The stairs have been retained but its roof has been replaced by a new first floor. A rearranged living space has large openings to access the garden. The matt-black charred timber cladding and black tin roof mimics local agricultural forms while complementing a neighbouring Grade II-listed church. 

Location East Harptree, Somerset | Completion March 2019 | Gross internal floor area 170m2Client Private | Photography Kris Eley

See more photos and drawings of this project in the AJ Buildings Library

 

 

Outpost

Albion Terrace

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£139,490

The project is a single-storey extension to a Victorian terraced house, dating from the 1840s, in the Albion Square Conservation Area in Haggerston. 

It further extends the ground-floor space of the house’s existing two-storey extension out to the side and back, with a new kitchen laid out along one wall.

The new extension’s roof is made up of four small pitched roofs, each with narrow west-facing rooflights, which provide an expressive internal ceiling profile. The rooflights animate the space, tracking the movement of the afternoon sun, while not leading to excessive heat gain. The new roofs and rear elevation are clad in a pre-weathered standing seam zinc, with bespoke solid Douglas fir glazed door and window set into this.

The project includes a heat source pump system, grey-water harvesting and sheep wool insulation. 

Location London E8 | Completion September 2019 | Gross internal floor area 105m2Client Private | Photography French & Tye

See more photos and drawings of this project in the AJ Buildings Library

 

 

Russell Jones

1 Windsor Road

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£165,000

This small residential project was built on a 70m2 plot behind what was a beer-seller’s premises, containing a single-storey brick outbuilding and yard, once used for storing beer barrels. The brief was to convert this to residential use without compromising the adjacent property. 

The new two-level, timber house sits within the original outbuilding’s footprint, using existing foundations and rising above the retained brick envelope. Its form loosely follows the profile of its predecessor, but is distinguished by its materials: new external walls and roof clad in corrugated cellulose sheets, dipped in bitumen. The timber-lined living spaces orientate southwards to the yard, which forms both entrance and private courtyard, while angled timber louvres shield bedroom privacy.

The project was built using off-the-shelf materials from local timber yards and builders’ merchants. All structural timber, soffits, internal walls, cabinetry and doors were sawn and fabricated on site. 

Location London N17 | Completion April 2019 | Gross internal floor area 58m2Client Private | Photography Rory Gardiner

See more photos and drawings of this project in the AJ Buildings Library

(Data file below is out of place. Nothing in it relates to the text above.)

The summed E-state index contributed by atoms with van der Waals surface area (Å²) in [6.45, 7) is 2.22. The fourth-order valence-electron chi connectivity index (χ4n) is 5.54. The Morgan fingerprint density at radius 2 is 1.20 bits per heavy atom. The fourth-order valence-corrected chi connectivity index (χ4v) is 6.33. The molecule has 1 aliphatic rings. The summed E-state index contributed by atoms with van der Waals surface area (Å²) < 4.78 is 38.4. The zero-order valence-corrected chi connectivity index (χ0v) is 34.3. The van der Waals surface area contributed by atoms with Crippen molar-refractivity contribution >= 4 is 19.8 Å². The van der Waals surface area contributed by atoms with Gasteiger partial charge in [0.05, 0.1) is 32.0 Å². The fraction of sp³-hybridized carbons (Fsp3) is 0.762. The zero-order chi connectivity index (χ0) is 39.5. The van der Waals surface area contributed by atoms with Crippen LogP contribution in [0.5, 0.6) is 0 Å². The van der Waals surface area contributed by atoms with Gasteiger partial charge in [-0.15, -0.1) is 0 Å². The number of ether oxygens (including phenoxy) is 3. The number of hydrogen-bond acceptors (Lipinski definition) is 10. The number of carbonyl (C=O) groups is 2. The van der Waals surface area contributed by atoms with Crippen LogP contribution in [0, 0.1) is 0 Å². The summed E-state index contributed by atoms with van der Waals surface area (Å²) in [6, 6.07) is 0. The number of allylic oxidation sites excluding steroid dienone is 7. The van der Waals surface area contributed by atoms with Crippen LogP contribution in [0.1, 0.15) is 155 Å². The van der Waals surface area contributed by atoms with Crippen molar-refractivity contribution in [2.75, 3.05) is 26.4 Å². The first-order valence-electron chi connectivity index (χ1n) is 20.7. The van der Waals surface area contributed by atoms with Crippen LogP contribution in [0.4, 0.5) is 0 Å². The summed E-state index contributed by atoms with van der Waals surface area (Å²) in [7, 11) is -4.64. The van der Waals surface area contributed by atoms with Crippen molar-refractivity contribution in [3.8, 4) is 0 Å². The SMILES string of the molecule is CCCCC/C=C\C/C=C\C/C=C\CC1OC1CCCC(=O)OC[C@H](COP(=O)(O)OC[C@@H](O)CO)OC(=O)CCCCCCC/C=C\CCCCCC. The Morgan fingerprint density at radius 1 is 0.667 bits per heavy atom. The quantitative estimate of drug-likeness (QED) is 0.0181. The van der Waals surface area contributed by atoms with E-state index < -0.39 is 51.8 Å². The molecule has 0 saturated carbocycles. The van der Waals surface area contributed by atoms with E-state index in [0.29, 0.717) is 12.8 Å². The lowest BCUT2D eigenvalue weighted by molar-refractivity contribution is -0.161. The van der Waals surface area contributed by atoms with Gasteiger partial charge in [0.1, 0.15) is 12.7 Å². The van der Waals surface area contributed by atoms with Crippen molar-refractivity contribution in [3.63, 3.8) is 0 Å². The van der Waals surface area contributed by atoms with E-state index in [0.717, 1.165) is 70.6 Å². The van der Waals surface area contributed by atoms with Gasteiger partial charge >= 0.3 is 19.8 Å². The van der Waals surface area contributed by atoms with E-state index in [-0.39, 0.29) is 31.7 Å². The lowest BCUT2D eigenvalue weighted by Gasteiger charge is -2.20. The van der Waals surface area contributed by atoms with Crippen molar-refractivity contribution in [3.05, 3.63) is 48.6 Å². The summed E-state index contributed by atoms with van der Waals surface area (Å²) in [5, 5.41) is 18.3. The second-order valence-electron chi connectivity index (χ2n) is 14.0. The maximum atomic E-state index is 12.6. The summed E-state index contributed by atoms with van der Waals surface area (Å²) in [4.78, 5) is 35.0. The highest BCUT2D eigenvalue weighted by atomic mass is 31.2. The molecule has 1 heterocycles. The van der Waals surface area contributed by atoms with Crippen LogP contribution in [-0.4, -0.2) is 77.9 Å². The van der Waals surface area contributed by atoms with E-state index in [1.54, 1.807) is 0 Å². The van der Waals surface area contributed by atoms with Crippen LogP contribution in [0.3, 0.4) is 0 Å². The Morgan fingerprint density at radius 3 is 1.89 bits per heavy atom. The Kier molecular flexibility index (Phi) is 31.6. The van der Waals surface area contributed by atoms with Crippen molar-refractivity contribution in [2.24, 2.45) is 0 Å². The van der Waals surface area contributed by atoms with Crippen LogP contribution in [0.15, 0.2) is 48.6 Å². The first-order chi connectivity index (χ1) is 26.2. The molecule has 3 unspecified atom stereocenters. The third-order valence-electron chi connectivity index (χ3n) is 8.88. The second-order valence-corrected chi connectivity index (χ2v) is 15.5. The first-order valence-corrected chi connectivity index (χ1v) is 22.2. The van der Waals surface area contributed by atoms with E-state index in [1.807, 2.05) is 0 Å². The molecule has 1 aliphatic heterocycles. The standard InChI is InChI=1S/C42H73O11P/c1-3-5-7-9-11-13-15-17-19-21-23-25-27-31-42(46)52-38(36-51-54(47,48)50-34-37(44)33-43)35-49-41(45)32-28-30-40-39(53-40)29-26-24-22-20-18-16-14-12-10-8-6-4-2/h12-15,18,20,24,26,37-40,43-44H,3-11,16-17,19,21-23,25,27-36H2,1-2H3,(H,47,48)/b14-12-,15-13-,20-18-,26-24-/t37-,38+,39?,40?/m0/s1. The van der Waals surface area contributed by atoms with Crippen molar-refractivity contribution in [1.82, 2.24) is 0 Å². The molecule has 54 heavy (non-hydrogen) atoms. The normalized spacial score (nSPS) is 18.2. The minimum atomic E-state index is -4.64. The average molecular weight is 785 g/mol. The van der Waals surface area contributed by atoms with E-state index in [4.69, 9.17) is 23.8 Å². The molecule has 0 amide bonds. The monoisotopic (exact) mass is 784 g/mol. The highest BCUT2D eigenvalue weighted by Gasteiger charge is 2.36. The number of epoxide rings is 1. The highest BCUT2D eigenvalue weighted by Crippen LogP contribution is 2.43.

Cass School of Architecture 

Cass Studio 

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£10,000

The Cass Studio is a low-carbon, highly flexible space that can be built anywhere. It was designed to meet the parameters of the Caravan Act, meaning it would not normally require planning permission. It was built in 12 days and its design can be adapted with minimal modification for multiple sites and programmes including living, working and education. 

Its form draws inspiration from cantilevered barns traditionally used for agricultural storage. The building is raised from the ground, creating a belvedere above the line of surrounding hemp. The minimal material palette consists of cast in-situ Hempcrete; a spruce stud and plywood superstructure; Accoya acetylated softwood footings and custom-made windows, door and stair; wood-fibre insulation and hemp fibre bio-resin corrugated cladding sheets.

Less than a cubic metre of concrete was required for pad foundations and there is potential for this to be completely eliminated. The building is effectively carbon negative, with a biomass stove and solar power.   

Location Huntingdon | Completion April 2019 | Gross internal floor area 30m2Client The Cass | Photography David Grandorge

See more photos and drawings of this project in the AJ Buildings Library

 

 

Clementine Blakemore Architects

St John’s Music Pavilion (Phase 2)

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£35,000 

This teaching space for St John’s primary school in Lacey Green, Buckinghamshire, was initiated by the practice as a self-built student project five years ago – part of a look at alternative models for the delivery of small-scale educational buildings. 

The timber-framed structure overlooks farmland, its double-pitched form referencing the vernacular language of local agricultural buildings, as well as being inspired by the geometry of artist Agnes Martin’s work.